Public Beaches

Monitoring hundreds of salt and freshwater beaches to protect public safety.

waves crash on an empty beachNew Hampshire has hundreds of salt and freshwater beaches that are available for public bathing. The NHDES Public Beach Inspection Program monitors coastal beaches and many popular inland beaches regularly throughout the summer months for water-borne pathogens in order to evaluate the potential for health risks. The program makes these results available daily so the public can make informed decisions about where to swim. Results are available on our Healthy Swimming Map, or see directions at the bottom of the page for more detail.

Beach Bacteria and Cyanobacteria Advisories

Bacteria of many types can present potential health risks to humans, pets and livestock. NHDES tracks the presence and concentrations of harmful bacteria in the state’s public waters and alerts the public in a variety of ways. The advisory map is updated throughout the summer, from Memorial Day to Labor Day. Press releases are issued for all cyanobacteria advisories, and alerts and advisories are posted on the Beach Inspector Twitter account.

If you or someone in your family (including pets!) becomes ill or develops a rash after recreating at one of New Hampshire's public beaches, lakes, or rivers, you should first consult with your doctor. You can then submit a detailed report to help us track waterborne illnesses.

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Did You Know?

Did You Know?

Many beach maintenance activities, such as beach sand replenishment in coastal and freshwater areas, require a Wetlands Permit. Use the Tidal Beach Maintenance Worksheet or the Construction of Water Access Structures and Beach Replenishment Worksheet to help plan your project!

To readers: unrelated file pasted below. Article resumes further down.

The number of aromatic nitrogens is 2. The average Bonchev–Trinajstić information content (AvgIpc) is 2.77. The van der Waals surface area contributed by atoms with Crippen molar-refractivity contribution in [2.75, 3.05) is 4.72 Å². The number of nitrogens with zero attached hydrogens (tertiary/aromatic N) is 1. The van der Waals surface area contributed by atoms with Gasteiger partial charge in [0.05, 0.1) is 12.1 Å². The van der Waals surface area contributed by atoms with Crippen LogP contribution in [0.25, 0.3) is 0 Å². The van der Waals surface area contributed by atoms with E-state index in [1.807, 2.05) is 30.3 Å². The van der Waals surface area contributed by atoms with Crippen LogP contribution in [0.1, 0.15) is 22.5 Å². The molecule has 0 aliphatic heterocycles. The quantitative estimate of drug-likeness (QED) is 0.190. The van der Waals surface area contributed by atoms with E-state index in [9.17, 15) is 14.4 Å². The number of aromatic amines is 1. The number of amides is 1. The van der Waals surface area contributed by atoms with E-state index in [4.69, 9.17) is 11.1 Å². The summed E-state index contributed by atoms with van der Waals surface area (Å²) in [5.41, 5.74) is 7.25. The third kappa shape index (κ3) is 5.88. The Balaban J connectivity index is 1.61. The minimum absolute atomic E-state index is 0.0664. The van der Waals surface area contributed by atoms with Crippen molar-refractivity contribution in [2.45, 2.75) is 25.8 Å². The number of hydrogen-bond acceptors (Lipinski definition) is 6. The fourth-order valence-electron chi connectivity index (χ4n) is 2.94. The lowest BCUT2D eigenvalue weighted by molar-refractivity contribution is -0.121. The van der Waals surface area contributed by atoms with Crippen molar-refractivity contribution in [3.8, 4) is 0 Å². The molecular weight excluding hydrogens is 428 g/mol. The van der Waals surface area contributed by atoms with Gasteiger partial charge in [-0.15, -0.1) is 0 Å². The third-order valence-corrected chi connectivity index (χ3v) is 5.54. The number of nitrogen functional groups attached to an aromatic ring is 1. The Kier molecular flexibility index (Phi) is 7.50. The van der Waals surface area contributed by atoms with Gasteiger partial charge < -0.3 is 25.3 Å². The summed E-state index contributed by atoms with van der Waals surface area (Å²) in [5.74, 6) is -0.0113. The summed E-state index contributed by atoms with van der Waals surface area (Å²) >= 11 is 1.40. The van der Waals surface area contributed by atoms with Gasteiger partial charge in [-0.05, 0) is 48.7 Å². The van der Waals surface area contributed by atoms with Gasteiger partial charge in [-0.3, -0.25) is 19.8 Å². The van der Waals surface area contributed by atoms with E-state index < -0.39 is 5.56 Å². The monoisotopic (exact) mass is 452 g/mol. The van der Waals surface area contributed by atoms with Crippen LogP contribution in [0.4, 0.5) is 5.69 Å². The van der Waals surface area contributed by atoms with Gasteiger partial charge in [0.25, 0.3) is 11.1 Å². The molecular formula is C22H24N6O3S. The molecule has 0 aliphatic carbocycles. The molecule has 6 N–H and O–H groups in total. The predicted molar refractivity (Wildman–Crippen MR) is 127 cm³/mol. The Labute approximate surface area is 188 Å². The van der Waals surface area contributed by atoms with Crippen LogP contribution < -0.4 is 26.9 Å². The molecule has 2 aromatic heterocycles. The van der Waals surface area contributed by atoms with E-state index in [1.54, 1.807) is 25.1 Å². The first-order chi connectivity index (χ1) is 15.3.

New Public Beach Construction

State law (RSA 485-A:26) requires the submittal of a form and a fee to NHDES prior to construction of a new public beach.

New Hampshire law (RSA 485-A:8) provides standards for the state’s water quality at designated beaches.

  • The standard at freshwater swimming beaches is 88 counts of E. coli per 100 milliliters of water (counts/100 mL) in a single sample.
  • The standard at marine swimming beaches is 104 counts of Enterococci per 100 milliliters of water (counts/100 mL) in a single sample.

How do I get all the results from the sampling at my beach? 
Beach data can be found at the NHDES OneStop database. Follow these instructions:

  • Begin at the OneStop Data Search webpage.
  • Under "Areas of Interest" select "Beaches."
  • Under "Location" select name of Town/City, or County if desired.
  • Under "Beaches" select any variables desired to limit search results.
  • Select "Enter" to obtain a list of beaches that match your search.
  • On the results page, click "Show" to find individual beach information, advisories, and sample results.

For more information, email or contact the program coordinator below.